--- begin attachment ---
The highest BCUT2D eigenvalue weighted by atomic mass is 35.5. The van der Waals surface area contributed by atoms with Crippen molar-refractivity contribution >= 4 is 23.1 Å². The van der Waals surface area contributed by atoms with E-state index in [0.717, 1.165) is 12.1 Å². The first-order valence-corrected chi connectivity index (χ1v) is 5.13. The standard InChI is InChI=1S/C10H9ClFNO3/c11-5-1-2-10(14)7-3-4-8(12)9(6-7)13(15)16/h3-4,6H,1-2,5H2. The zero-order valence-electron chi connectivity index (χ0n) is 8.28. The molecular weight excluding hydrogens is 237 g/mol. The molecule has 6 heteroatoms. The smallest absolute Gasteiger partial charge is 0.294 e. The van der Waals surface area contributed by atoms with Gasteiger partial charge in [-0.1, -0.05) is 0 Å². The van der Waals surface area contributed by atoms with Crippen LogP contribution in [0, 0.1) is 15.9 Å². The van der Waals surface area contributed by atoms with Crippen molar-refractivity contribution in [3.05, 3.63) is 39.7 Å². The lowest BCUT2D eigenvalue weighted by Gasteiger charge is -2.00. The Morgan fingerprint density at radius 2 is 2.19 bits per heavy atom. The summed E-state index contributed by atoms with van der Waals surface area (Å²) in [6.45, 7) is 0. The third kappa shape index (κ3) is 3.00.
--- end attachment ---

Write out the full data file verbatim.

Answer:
The highest BCUT2D eigenvalue weighted by atomic mass is 35.5. The van der Waals surface area contributed by atoms with Crippen molar-refractivity contribution >= 4 is 23.1 Å². The van der Waals surface area contributed by atoms with E-state index in [0.717, 1.165) is 12.1 Å². The first-order valence-corrected chi connectivity index (χ1v) is 5.13. The standard InChI is InChI=1S/C10H9ClFNO3/c11-5-1-2-10(14)7-3-4-8(12)9(6-7)13(15)16/h3-4,6H,1-2,5H2. The zero-order valence-electron chi connectivity index (χ0n) is 8.28. The molecular weight excluding hydrogens is 237 g/mol. The molecule has 6 heteroatoms. The smallest absolute Gasteiger partial charge is 0.294 e. The van der Waals surface area contributed by atoms with Gasteiger partial charge in [-0.1, -0.05) is 0 Å². The van der Waals surface area contributed by atoms with Crippen LogP contribution in [0, 0.1) is 15.9 Å². The van der Waals surface area contributed by atoms with Crippen molar-refractivity contribution in [3.05, 3.63) is 39.7 Å². The lowest BCUT2D eigenvalue weighted by Gasteiger charge is -2.00. The Morgan fingerprint density at radius 2 is 2.19 bits per heavy atom. The summed E-state index contributed by atoms with van der Waals surface area (Å²) in [6.45, 7) is 0. The third kappa shape index (κ3) is 3.00.